Post Tagged with: "opinion"

Eye-Test Abstracts

Readers: have you noticed the new trend in graphical abstracts? Seems to me that more and more choose the “coloring book” route. (I’ve written about this a few times at Just Like Cooking, but I’ve decided to up the ante and broaden the discussion audience over here)

When designing talks and posters, most chemists will tell you to use color sparingly, say, to accent a particular functional group, or to draw the eye to a key concept. Many shy away from color schemes that won’t translate well at a distance, such as white-on-black, or black-on-orange…

J. Am. Chem. Soc., ASAP, 2012

Marketers have long understood that human beings respond strongly to primary colors; it’s no secret that Coca-Cola and McDonald’s both advertise with bright red signs. But for organic chemistry? If your reaction or concept truly breaks new ground, won’t people recognize it without all the visual hype?

Angew. Chemie, ASAP, 2012

I’m not entirely sure what’s driving this – desire to have your chemistry noticed on a crowded page? Viewers transitioning to mobile phone apps, where your abstract (presumably) fights for space amongst highly-colored games and ads? ‘Artistic’ sensibilities?

Organometallics ASAP, 2012

Readers, what are your thoughts? Do you color in your reaction schemes? Do you find colored abstracts appealing, or annoying?

Update (04/20/12) – Almost forgot Nature Chem’s coverage of the abstract issue. Thanks, Stu!

By April 20, 2012 10 comments Uncategorized

Is convenience costing chemists? Part 1

Times are tough and few if any are untouched by the recent economic woes. While profits have fallen, research costs for a variety of fields have remained the same if not increased, especially in the chemical industry. Academia too is feeling the crunch and many universities are making policy changes to minimize expense. At most universities, chemistry is usually the department hardest hit by budgetary strangulation for the simple reason that doing chemistry often comes at a hefty price (I.e. reagents, apparatus, instrumentation maintenance and standards, heating/cooling expenses due to fume hood usage). Many chemistry departments burn through consumables, most of which are not exactly cheap. Unfortunately, even in the present age of microscale labs and experiments, there is still a significant amount of waste both in industry and in academia with respect to energy and research material. Thankfully, there are many simple solutions that involve a little extra time but pay dividends.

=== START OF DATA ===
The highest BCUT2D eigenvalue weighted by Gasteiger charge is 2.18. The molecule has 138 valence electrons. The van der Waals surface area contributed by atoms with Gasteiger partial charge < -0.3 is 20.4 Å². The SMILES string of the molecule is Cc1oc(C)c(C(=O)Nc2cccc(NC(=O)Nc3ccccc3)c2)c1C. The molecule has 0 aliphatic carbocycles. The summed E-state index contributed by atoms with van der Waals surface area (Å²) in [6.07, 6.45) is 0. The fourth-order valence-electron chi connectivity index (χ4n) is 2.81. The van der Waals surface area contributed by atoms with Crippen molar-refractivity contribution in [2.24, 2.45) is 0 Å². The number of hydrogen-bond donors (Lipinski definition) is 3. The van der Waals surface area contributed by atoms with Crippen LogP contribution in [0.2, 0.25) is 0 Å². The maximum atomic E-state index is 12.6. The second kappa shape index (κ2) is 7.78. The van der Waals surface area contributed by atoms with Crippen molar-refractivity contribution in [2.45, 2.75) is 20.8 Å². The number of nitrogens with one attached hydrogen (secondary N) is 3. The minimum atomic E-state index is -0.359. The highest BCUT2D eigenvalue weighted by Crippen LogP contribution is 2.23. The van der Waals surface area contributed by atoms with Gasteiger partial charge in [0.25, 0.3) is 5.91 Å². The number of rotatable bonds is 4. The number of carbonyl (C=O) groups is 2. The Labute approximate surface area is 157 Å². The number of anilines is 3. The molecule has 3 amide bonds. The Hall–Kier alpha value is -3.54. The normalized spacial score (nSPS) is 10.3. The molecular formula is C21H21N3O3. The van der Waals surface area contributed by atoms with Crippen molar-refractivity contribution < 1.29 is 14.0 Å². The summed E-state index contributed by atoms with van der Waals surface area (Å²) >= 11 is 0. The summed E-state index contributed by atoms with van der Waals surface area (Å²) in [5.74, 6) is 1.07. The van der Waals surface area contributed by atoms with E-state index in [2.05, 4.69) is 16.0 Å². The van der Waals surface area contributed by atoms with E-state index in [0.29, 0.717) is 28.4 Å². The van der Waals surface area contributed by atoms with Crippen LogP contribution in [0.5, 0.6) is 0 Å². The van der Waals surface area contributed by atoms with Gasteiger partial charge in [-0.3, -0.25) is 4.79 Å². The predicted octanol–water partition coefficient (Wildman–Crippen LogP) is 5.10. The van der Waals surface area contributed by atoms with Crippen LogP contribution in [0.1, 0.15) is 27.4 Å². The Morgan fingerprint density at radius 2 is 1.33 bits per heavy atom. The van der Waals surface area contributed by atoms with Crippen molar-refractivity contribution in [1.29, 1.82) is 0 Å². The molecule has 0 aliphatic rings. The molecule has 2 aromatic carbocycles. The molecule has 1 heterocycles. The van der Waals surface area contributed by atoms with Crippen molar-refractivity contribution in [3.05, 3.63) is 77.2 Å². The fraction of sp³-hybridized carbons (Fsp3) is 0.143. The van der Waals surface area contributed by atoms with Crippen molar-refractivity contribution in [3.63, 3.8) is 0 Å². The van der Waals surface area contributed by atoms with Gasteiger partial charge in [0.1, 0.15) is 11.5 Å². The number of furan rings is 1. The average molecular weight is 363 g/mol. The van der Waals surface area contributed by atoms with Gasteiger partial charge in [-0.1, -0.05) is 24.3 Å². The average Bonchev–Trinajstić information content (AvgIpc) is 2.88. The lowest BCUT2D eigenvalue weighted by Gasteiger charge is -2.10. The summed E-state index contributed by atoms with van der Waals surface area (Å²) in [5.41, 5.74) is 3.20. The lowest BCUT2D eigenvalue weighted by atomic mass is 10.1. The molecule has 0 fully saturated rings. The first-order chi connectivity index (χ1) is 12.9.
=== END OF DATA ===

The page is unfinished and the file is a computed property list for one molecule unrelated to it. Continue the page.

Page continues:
Progressive steps are being made. An example: at a nearby university, the chemistry department is implementing an energy saving program, modeled on an existing program at Harvard. It is being done because heating and cooling the chemical building is expensive, and energy costs have risen. According to the Harvard program’s estimates, leaving a typical fume hood (whatever that may be) wide open 24/7 all year long uses three times the energy of an average home! Now reflect upon how many fume hoods are in your laboratory.

For my part, I hope it doesn’t stop at simply closing the sash–there are numerous other things that scientists ought to be doing. Still, it’s a start. For those of you thinking “well, we itemize our budget to account for energy, consumables, and other ancillary costs. We have the money,” you might analyze it from a perspective of using only what you must. Considering that Harvard’s 30 some billion dollar endowment is the largest of any university and they somehow find the moral responsibility to simply close the fume hood sash when not in use, is it not something all chemists ought to do? Surely they can afford a few hundred thousand dollars per year for the convenience of forgetting to close their hood.

Pinching pennies is important now, historically, and probably more so in the future. Scientists pay for convenience. Many research in an atmosphere of high throughput, intensive research with demanding deadlines. For most chemists, it’s a simple matter of putting in a purchase order for the reagent you need and paying through the nose on hazmat, fuel, and packaging surcharges to have it overnighted for your trial synthesis. Easy? Yes. Cheap? No.

So, what to do?

In the next installment, I’ll discuss a few commonsense ways to save money, possibly a few natural resources, and most importantly, time.

By March 31, 2009 3 comments opinion, Uncategorized